Monday, July 26, 2004

Bush is Failing Our Troops

I will try to prove that President Bush is a failure in leading our troops, even though it's clear conservative pundits are too busy repeating Bush's false charges against critics of the war to notice or care.

Bush, and the punditry supporting him, have equated criticism of the war as criticism of the troops, a claim they know is fraudulent, and a debating device that is frankly un-American, for it suggests that Americans can only exercise freedom of speech if it's in support of government policy.

Bush and the pundits go further by tricking the public on John Kerry's vote on the $87 billion spending bill for our troops. Bush and the pundits are so desperate to confuse the public on Kerry's vote that they have stooped to "politicizing" the war -- the very charge they falsely charge the Democrats with.

But that's politics. How about Bush's policies?

Forget the war itself, and the fact that the two main reasons for going to war -- collaboration with Al Qaeda and a prevalence of weapons of mass destruction -- have been proven false. Forget that our troop deployment has done little to slow Al Qaeda, left us no safer in the war on terror, and cost us more than can be imagined in lives, credibility and (least important) the surplus lost because of this administration.

There will always be people who can rationalize the war -- the claim that the world without Saddam is a better place is true, even if the current Iraq is no better than the pre-war Iraq. But I don't want to turn this into a debate about the war. That would play right into the hands of the flag-waving conservatives. Instead, I want to discuss our unfathomable treatment of our troops by this administration.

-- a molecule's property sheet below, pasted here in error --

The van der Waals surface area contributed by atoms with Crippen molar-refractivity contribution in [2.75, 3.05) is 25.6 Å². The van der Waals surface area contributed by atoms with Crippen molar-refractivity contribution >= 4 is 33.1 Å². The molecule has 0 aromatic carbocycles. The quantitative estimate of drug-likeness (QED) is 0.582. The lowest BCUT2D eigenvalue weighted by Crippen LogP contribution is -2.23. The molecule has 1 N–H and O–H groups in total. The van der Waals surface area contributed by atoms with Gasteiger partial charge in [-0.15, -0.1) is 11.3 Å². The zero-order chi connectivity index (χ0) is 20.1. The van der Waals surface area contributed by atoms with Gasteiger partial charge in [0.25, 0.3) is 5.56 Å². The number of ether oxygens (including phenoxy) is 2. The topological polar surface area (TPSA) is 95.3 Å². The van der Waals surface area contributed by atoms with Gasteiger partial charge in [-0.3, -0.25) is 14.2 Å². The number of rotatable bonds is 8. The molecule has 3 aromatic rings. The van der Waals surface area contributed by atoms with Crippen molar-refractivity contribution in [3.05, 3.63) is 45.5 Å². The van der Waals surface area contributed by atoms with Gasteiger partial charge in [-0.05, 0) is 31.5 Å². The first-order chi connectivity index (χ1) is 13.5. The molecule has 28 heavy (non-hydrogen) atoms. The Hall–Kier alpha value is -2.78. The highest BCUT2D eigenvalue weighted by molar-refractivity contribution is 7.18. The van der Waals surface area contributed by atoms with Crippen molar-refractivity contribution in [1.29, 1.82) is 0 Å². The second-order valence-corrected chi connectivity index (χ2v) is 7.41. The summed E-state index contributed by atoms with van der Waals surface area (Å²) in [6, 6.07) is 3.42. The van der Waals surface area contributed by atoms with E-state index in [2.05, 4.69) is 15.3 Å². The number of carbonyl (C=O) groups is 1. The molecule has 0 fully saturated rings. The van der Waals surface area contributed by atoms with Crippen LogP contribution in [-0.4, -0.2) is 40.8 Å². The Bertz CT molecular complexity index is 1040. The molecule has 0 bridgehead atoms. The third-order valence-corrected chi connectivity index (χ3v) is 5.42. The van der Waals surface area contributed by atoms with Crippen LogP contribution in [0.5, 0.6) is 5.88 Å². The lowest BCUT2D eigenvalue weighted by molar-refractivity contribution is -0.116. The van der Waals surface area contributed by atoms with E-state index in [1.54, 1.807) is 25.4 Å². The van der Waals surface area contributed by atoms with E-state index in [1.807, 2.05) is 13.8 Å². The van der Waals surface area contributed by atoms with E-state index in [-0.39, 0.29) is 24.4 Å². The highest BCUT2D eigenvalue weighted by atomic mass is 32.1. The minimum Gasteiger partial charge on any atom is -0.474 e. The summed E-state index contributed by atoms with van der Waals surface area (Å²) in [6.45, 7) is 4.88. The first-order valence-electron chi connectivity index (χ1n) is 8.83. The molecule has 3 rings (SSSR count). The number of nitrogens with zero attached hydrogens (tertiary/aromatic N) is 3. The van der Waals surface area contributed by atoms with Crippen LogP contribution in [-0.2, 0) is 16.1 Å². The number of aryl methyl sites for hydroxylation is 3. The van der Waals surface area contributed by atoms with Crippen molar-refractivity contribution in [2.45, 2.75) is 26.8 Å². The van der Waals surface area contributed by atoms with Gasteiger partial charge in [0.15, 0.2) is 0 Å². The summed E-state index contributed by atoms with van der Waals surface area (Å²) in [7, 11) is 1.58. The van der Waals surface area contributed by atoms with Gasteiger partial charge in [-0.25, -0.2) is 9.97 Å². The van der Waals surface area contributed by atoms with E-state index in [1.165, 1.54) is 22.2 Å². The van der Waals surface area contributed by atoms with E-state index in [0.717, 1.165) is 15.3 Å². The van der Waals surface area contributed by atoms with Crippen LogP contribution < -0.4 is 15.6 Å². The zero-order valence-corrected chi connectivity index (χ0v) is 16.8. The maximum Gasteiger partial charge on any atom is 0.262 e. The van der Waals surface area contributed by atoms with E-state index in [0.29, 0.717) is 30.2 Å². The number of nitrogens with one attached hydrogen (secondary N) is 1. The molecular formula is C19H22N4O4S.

Consider the following:

1) The Bush administration is doing everything possible to avoid a draft -- no doubt because of the political recriminations that a draft will cause.

According to the Los Angeles Times, "the Pentagon is considering extending the mobilization of National Guard soliders who will soon hit the federal limit of 24 months of active service, defense officials said Tuesday." Last month, "the Army was forced to dip into its pool of Individual Ready Reserve soldiers — troops who are not members of a specific reserve unit but have unexpired obligations to complete their military service — looking for roughly 5,600 to deploy to Iraq and Afghanistan." Among those called back up was a 68-year-old Alabama doctor.

2) The Bush administration is failing to pay soldiers on time. What easier way is there to say that Bush is failing our troops? According to the Philadelphia Inquirer, 95% of soldiers at eight Army Reserve units sent to Iraq and other Middle East bases "experienced significant problems getting paid, creating stress and concern about the financial well-being of their families back home."